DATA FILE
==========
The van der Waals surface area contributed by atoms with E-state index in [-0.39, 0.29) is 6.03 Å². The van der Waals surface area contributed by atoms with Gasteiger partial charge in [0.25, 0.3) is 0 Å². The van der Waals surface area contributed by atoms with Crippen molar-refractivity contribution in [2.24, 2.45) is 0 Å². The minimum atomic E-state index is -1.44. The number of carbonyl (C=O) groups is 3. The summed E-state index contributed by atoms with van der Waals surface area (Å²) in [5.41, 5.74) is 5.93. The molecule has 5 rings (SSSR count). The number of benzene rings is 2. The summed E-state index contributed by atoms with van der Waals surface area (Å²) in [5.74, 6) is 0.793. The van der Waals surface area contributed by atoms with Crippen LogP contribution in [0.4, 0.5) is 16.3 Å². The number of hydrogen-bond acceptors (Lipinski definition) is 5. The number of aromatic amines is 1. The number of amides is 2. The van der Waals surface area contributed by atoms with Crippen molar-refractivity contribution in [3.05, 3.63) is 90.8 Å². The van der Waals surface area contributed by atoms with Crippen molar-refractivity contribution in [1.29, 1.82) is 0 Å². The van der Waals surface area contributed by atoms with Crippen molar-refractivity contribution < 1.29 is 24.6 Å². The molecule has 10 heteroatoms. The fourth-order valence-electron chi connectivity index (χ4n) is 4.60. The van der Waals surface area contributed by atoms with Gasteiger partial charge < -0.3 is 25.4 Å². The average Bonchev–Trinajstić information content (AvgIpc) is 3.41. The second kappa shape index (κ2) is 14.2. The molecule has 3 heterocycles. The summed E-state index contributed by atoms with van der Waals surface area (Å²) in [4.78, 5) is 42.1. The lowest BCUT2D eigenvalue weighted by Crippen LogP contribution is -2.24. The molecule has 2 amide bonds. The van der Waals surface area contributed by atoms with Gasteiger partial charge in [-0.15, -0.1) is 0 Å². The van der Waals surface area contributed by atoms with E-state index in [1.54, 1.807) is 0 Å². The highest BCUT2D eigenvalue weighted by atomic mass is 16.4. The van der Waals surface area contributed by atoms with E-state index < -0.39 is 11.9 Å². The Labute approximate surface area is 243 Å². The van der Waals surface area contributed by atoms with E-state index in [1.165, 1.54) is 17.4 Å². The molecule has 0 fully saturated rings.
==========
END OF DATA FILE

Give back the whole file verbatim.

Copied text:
The van der Waals surface area contributed by atoms with E-state index in [-0.39, 0.29) is 6.03 Å². The van der Waals surface area contributed by atoms with Gasteiger partial charge in [0.25, 0.3) is 0 Å². The van der Waals surface area contributed by atoms with Crippen molar-refractivity contribution in [2.24, 2.45) is 0 Å². The minimum atomic E-state index is -1.44. The number of carbonyl (C=O) groups is 3. The summed E-state index contributed by atoms with van der Waals surface area (Å²) in [5.41, 5.74) is 5.93. The molecule has 5 rings (SSSR count). The number of benzene rings is 2. The summed E-state index contributed by atoms with van der Waals surface area (Å²) in [5.74, 6) is 0.793. The van der Waals surface area contributed by atoms with Crippen LogP contribution in [0.4, 0.5) is 16.3 Å². The number of hydrogen-bond acceptors (Lipinski definition) is 5. The number of aromatic amines is 1. The number of amides is 2. The van der Waals surface area contributed by atoms with Crippen molar-refractivity contribution in [3.05, 3.63) is 90.8 Å². The van der Waals surface area contributed by atoms with Crippen molar-refractivity contribution in [1.29, 1.82) is 0 Å². The van der Waals surface area contributed by atoms with Crippen molar-refractivity contribution < 1.29 is 24.6 Å². The molecule has 10 heteroatoms. The fourth-order valence-electron chi connectivity index (χ4n) is 4.60. The van der Waals surface area contributed by atoms with Gasteiger partial charge < -0.3 is 25.4 Å². The average Bonchev–Trinajstić information content (AvgIpc) is 3.41. The second kappa shape index (κ2) is 14.2. The molecule has 3 heterocycles. The summed E-state index contributed by atoms with van der Waals surface area (Å²) in [4.78, 5) is 42.1. The lowest BCUT2D eigenvalue weighted by Crippen LogP contribution is -2.24. The molecule has 2 amide bonds. The van der Waals surface area contributed by atoms with Gasteiger partial charge in [-0.15, -0.1) is 0 Å². The van der Waals surface area contributed by atoms with E-state index in [1.54, 1.807) is 0 Å². The highest BCUT2D eigenvalue weighted by atomic mass is 16.4. The van der Waals surface area contributed by atoms with E-state index < -0.39 is 11.9 Å². The Labute approximate surface area is 243 Å². The van der Waals surface area contributed by atoms with E-state index in [1.165, 1.54) is 17.4 Å². The molecule has 0 fully saturated rings.